Unfortunately, he's trying to do it with the Browns, whose list of offensive weapons isn't going to cause much concern for many NFL defensive units.

• Can a large group of high-profile players return to prominence after suffering devastating injuries last year?

Chiefs running back Jamaal Charles and Steelers counterpart Le'Veon Bell suffered season-ending injuries in 2015. Packers wide receiver Jordy Nelson and Panthers wideout Kelvin Benjamin both missed the entire 2015 campaign after sustaining torn ACLs as well.

They're just four of the game-changing stars whose 2015 seasons were cut short or ruined by injuries.

Colts QB Andrew Luck, one of the league's rising stars, missed much of last season with injuries that stalled his budding stardom. Former University of Utah standout Steve Smith of the Ravens and his quarterback, Joe Flacco, both missed the last several games of last year with injuries as well. And several other proven NFL performers (Terrell Suggs, Victor Cruz, Andy Dalton, Jimmy Graham and Tyrann Mathieu, among others) find themselves in the same boat.

Defensive player of the year J.J. Watt of the Texans underwent back surgery this summer and is working his way back into top shape.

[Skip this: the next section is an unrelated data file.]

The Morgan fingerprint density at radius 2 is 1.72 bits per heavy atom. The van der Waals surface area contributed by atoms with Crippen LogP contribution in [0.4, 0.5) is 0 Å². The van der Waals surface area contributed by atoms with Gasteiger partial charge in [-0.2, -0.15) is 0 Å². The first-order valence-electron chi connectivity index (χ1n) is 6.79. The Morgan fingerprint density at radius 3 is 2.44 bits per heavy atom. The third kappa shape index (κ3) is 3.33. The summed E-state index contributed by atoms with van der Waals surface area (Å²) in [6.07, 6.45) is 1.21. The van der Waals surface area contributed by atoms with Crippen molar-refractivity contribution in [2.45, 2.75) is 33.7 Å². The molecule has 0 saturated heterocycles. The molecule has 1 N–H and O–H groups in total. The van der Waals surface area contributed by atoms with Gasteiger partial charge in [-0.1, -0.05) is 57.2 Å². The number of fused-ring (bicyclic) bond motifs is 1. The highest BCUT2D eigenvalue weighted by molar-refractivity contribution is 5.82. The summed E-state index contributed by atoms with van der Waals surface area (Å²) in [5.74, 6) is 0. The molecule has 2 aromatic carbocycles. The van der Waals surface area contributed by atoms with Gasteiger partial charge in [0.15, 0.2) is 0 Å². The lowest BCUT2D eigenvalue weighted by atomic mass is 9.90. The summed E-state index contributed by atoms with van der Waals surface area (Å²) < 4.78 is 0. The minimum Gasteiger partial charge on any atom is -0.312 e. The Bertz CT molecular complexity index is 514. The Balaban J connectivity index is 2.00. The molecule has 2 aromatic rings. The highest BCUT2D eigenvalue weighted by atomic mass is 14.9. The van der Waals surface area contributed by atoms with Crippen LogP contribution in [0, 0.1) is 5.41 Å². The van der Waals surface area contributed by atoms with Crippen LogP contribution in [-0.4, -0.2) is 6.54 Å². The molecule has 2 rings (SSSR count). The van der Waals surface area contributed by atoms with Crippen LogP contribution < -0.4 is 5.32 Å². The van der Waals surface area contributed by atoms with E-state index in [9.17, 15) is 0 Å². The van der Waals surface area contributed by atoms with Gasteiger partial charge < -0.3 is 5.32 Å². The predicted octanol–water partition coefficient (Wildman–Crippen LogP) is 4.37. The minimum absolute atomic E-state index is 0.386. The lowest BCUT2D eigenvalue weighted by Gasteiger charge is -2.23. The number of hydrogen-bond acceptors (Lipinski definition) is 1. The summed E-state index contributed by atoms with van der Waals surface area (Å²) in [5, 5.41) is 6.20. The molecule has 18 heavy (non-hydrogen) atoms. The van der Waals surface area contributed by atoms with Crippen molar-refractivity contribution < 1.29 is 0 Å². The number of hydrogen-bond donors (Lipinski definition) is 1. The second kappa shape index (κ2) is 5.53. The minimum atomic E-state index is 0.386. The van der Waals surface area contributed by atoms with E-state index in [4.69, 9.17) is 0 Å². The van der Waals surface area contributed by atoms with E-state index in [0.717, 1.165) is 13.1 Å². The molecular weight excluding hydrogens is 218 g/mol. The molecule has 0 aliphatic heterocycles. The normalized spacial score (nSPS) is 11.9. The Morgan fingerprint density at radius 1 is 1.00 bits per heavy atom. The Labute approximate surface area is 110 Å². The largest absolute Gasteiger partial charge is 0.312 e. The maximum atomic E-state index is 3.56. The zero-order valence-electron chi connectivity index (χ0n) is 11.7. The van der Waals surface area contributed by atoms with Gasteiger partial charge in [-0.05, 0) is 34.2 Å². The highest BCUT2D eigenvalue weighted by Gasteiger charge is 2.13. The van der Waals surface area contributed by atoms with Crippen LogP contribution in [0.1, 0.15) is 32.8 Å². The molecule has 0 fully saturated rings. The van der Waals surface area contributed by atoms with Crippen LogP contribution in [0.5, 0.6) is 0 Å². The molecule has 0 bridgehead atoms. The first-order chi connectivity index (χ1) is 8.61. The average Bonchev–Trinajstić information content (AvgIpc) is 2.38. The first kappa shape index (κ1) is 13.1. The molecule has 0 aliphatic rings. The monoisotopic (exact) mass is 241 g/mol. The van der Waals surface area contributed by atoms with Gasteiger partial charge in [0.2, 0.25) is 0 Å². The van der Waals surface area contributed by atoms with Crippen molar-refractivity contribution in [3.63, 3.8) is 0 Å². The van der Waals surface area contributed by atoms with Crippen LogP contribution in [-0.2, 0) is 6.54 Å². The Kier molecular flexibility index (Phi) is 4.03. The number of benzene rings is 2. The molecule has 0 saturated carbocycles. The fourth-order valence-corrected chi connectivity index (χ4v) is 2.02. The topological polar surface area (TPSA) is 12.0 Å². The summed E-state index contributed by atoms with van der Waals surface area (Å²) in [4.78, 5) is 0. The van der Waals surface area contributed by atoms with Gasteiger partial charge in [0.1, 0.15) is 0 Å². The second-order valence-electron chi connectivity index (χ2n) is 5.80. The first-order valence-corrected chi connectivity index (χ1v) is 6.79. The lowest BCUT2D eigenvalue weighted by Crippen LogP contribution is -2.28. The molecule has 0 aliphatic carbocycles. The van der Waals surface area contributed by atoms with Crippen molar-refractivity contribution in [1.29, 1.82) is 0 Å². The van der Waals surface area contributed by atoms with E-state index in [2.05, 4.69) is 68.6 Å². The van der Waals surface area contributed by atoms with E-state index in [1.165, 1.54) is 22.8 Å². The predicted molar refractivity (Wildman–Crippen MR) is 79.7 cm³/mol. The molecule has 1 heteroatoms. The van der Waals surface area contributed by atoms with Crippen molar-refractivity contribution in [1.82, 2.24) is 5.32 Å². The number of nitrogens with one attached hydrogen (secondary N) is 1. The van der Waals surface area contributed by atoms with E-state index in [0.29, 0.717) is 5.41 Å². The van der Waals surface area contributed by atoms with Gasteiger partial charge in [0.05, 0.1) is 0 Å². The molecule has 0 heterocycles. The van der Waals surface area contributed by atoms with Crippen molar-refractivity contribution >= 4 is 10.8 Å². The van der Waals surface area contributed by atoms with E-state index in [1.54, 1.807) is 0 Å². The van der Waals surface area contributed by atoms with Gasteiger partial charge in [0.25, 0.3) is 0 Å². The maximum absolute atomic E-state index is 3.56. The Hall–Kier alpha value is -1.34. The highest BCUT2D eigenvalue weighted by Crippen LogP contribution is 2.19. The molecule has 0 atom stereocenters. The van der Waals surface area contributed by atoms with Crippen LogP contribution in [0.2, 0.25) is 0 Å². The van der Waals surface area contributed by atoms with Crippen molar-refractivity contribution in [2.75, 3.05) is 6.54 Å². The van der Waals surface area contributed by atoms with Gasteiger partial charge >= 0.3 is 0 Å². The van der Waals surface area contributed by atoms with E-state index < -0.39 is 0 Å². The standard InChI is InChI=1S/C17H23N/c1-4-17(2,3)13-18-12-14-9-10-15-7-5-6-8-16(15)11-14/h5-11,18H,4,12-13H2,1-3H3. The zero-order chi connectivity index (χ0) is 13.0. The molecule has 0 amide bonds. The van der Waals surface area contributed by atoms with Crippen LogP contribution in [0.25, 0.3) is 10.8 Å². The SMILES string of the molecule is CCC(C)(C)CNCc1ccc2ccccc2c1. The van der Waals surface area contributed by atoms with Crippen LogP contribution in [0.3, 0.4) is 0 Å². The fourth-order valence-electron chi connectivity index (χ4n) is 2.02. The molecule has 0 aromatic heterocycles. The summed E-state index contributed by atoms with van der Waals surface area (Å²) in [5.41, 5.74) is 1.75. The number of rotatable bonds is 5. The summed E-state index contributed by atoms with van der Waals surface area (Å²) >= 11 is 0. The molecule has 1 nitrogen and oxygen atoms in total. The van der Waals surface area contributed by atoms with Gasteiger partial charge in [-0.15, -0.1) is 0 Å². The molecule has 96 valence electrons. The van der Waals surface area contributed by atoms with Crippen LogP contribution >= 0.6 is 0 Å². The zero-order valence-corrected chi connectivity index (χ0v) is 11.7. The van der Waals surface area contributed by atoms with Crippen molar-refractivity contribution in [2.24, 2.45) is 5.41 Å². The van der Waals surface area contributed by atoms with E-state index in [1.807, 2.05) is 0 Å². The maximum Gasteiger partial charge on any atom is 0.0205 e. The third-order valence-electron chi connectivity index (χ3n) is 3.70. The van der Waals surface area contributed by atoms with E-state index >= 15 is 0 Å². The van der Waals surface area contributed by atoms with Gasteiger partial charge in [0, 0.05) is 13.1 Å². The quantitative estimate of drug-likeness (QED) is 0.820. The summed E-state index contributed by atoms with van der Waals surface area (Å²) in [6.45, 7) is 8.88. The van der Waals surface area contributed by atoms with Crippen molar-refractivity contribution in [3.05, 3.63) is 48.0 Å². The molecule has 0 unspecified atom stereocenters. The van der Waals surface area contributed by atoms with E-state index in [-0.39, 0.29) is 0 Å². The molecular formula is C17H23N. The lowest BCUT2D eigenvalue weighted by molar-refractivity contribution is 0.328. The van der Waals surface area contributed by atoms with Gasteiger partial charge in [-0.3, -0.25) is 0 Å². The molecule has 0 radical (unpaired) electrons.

These players' return and subsequent effectiveness will have a huge impact on their teams' success this fall.

• How will Jimmy Garoppolo do in his audition as the Patriots' QB?

With Tom Brady sitting out the first four games over the Deflategate fiasco — finally — Garoppolo steps into the void and has a chance to show people that he's a primetime player.

Brady will certainly get his job back as soon as his suspension ends but, in the meantime, the Patriots' QB job is Jimmy's to sink or swim. Whether he becomes the next Tom Brady — or the next Matt Cassel, who turned in a terrific performance when Brady went down with a season-ending injury in the 2008 opener, but failed to live up to that promise in subsequent seasons — remains to be seen.

• How will the Rams do in their return to L.A.?

First, for those of us who grew up watching Merlin Olsen and the "Fearsome Foursome" back in the day, it's nice to see the Rams back in SoCal where they belong. It was tough getting used to calling them the "St. Louis Rams," even though they've been gone from the City of Angels since 1994.

Professional football needs a franchise in Los Angeles, and Los Angeles needs to have a pro football team it can call its own. Hopefully, this time it'll work.

• Who will win the Super Bowl?

It's doubtful that Denver can repeat, regardless of how good the Broncos and their terrific defense looked on Thursday night. And if the Panthers can get back there again, they'd be the favorite to take home the title.

The Patriots, as always, will be in the mix again in the AFC along with the Steelers, and the Bengals, Colts and Chiefs will also be in the hunt. In the NFC, the Seahawks, Packers and Cardinals look like solid contenders this year and could reach the title game if the Panthers falter.

So, as they say in the Olympics (and in speed dating), let the games begin.